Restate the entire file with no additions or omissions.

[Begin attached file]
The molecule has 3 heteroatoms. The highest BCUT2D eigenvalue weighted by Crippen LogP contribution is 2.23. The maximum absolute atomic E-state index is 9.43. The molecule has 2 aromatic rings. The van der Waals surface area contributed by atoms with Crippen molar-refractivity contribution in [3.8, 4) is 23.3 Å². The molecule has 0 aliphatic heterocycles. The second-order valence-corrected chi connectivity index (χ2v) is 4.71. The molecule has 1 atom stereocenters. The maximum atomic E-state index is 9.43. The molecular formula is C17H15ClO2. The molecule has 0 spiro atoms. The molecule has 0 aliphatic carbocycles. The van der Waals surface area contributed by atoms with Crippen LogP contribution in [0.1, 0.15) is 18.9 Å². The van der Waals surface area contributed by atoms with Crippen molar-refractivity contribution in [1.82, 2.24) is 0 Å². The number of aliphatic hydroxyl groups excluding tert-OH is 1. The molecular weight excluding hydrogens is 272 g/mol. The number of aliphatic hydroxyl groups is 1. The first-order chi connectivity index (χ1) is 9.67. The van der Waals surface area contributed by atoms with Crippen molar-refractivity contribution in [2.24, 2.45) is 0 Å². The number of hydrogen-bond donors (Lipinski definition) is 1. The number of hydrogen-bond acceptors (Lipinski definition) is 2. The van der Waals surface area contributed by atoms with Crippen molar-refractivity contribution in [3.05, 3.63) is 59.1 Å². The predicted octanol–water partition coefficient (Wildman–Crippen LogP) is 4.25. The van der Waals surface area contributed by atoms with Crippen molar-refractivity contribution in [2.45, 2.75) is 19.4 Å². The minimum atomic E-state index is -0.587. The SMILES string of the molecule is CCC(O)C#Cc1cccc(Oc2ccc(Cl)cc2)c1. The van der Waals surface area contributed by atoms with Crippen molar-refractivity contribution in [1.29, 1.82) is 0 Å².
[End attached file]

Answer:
The molecule has 3 heteroatoms. The highest BCUT2D eigenvalue weighted by Crippen LogP contribution is 2.23. The maximum absolute atomic E-state index is 9.43. The molecule has 2 aromatic rings. The van der Waals surface area contributed by atoms with Crippen molar-refractivity contribution in [3.8, 4) is 23.3 Å². The molecule has 0 aliphatic heterocycles. The second-order valence-corrected chi connectivity index (χ2v) is 4.71. The molecule has 1 atom stereocenters. The maximum atomic E-state index is 9.43. The molecular formula is C17H15ClO2. The molecule has 0 spiro atoms. The molecule has 0 aliphatic carbocycles. The van der Waals surface area contributed by atoms with Crippen LogP contribution in [0.1, 0.15) is 18.9 Å². The van der Waals surface area contributed by atoms with Crippen molar-refractivity contribution in [1.82, 2.24) is 0 Å². The number of aliphatic hydroxyl groups excluding tert-OH is 1. The molecular weight excluding hydrogens is 272 g/mol. The number of aliphatic hydroxyl groups is 1. The first-order chi connectivity index (χ1) is 9.67. The van der Waals surface area contributed by atoms with Crippen molar-refractivity contribution in [2.24, 2.45) is 0 Å². The number of hydrogen-bond donors (Lipinski definition) is 1. The number of hydrogen-bond acceptors (Lipinski definition) is 2. The van der Waals surface area contributed by atoms with Crippen molar-refractivity contribution in [3.05, 3.63) is 59.1 Å². The predicted octanol–water partition coefficient (Wildman–Crippen LogP) is 4.25. The van der Waals surface area contributed by atoms with Crippen molar-refractivity contribution in [2.45, 2.75) is 19.4 Å². The minimum atomic E-state index is -0.587. The SMILES string of the molecule is CCC(O)C#Cc1cccc(Oc2ccc(Cl)cc2)c1. The van der Waals surface area contributed by atoms with Crippen molar-refractivity contribution in [1.29, 1.82) is 0 Å².